"Everything that's flitting through my mind right now is better left where it is," Ramras said, in answer to a question about Palin as vice-presidential candidate. He said it's time to rally around the governor, whom he called "the American Idol of politics."

House Speaker John Harris, a Valdez Republican, concedes there were splits in his majority caucus and splits that remain in the state Republican Party.

"I'm not one of those who says everything was rosy. There are issues," Harris said. One lingering sore point involves her claims surrounding ethics reform, which Harris said tend to paint all Alaska Republicans in a bad light.

Even so, Harris said he's not hesitating to support Palin in the national race. "From my point of view, Alaskans need to be behind the governor and McCain."

One of the p arty's chief budget experts, Rep. Mike Hawker, R-Anchorage, sounded conciliatory as he praised Palin's administration for improving the state's financial management practices. He said he still disagrees on some matters, saying Palin doesn't deserve her tax-cutting reputation. He added that the Alaska media made it harder for her critics by going too easy on Palin.

It was her charisma, Hawker said.

"People not only like her, they want to like her. People trust her, and they want to trust her. That's a rare commodity to find in politics."

Palin's most outspoken critic from the right has been retiring Senate President Lyda Green, a Wasilla Republican who was an early ideological ally. Green, who dropped her re-election bid in the face of a strong Palin-backed challenger, doesn't stop at listing specific policy disputes. She says Palin is not ready for such high office.

"How many of us are prepared or ready to be in that kind of lofty position?" Green said this week. "Not many of us. And she would join that population?"

Green has given several national interviews in the past two weeks. She said her concerns go back to the way Palin handled herself as a candidate for governor, attacking Republican corruption so broadly that everyone felt accused. As governor, Green said, Palin kept up the barrage, broadly attacking the legislature over any policy disagreement rather than working with lawmakers.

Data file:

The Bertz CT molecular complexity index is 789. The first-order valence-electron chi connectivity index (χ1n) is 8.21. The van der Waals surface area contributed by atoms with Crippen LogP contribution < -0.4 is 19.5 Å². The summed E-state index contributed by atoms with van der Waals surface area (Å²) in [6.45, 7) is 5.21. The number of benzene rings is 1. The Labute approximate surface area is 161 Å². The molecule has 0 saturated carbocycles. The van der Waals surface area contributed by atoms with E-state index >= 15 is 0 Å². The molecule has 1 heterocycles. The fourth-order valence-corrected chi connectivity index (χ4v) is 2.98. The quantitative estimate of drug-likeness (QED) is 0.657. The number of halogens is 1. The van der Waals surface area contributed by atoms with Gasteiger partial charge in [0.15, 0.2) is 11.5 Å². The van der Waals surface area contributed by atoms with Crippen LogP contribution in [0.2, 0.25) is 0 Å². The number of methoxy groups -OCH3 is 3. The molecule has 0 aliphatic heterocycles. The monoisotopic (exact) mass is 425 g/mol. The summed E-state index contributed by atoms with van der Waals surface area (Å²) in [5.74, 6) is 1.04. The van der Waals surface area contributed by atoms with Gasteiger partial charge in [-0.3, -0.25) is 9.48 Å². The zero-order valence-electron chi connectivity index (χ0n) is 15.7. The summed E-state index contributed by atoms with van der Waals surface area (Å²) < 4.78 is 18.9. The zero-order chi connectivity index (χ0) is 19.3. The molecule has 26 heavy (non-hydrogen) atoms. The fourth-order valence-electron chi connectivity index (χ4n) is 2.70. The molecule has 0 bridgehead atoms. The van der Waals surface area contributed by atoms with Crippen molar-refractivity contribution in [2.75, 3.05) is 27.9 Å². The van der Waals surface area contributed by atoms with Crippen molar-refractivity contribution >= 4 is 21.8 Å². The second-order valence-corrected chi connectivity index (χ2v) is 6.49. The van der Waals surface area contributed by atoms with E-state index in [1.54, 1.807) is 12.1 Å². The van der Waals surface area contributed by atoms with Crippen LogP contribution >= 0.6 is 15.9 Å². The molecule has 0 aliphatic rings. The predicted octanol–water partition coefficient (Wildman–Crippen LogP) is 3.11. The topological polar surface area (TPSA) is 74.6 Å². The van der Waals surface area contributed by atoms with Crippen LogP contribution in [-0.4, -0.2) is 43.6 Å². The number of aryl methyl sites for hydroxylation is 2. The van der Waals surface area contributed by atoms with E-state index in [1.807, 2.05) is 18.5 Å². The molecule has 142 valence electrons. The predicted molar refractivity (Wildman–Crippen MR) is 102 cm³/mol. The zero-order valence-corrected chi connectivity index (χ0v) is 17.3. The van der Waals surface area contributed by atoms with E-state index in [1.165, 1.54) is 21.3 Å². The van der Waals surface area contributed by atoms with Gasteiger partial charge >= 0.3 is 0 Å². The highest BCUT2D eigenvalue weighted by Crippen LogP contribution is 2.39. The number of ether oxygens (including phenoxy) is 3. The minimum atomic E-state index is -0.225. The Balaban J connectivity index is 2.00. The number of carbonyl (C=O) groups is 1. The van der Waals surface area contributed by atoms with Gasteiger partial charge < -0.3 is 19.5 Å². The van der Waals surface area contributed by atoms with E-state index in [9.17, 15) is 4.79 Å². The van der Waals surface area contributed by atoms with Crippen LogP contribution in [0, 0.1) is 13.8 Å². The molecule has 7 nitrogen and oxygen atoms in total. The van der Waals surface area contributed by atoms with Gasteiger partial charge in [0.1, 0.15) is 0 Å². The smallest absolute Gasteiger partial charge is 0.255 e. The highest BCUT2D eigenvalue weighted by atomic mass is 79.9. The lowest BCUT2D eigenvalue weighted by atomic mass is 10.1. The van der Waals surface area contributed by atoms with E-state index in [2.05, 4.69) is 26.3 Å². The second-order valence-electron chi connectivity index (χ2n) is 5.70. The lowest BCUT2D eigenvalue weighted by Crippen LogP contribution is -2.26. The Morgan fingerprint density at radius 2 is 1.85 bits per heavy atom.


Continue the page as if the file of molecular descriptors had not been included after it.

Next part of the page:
If some Alaska Republicans appear to be forgetting their past objections to Palin, Democrats find themselves forced into even more contorted positions.

They contend that on some of Palin's biggest issues, including oil taxes and ethics reform, the governor followed their leadership.

"Her timing was so perfect. We'd been working on these issues for ten years," said Rep. Beth Kerttula, D-Juneau, the House minority leader. Kerttula said she gets on well personally with the governor, but doesn't think Palin is ready for such high office.

Rep. Mike Doogan, D-Anchorage, wrote in the Washington Post about how Palin had served a tray of cupcakes for his birthday. She's very likeable, Doogan wrote, but she's not the person to have so close to the presidency. He cited several concerns about her reign as governor, including budget growth and high turnover among her aides.

At the same time, it can be risky for Democrats up for re-election to attack the popular governor.

Their bi-partisan cooperation might once have been an election plus for Democrats. Now Palin's presence on the national ballot will increase Republican turnout in November and likely help other Republicans on the state ballot, said Moore, the pollster and consultant.

On the other hand, Palin needs to answer some difficult questions about whether she is supporting the re-election efforts of Sen. Ted Stevens and Rep. Don Young, both of whom are running under legal clouds, according to Rep. Les Gara, D-Anchorage. The question seems unavoidable if Palin is running as a reform Republican, Gara said.

Meanwhile, the so-called Troopergate investigation of the Palin administration has become a flashpoint for the governor's critics and defenders.

"Since Aug. 29 (when Palin was picked), the mood has really changed," said Halcro, whose own blog and radio show focus heavily on the investigation. "Now it's, 'Don't talk about it.' It's almost like blasphemy."

Conservative radio host Dan Fagan — who said he hopes McCain beats Obama in November — expresses frustration every day as callers object to his bringing up Troopergate and Palin's role. He accuses the governor's defenders of trying to sweep things under the rug to protect her candidacy.

"I'm hearing from my friends on the right, the truth doesn't matter. It's about the team," Fagan complained on his KFQD show this week.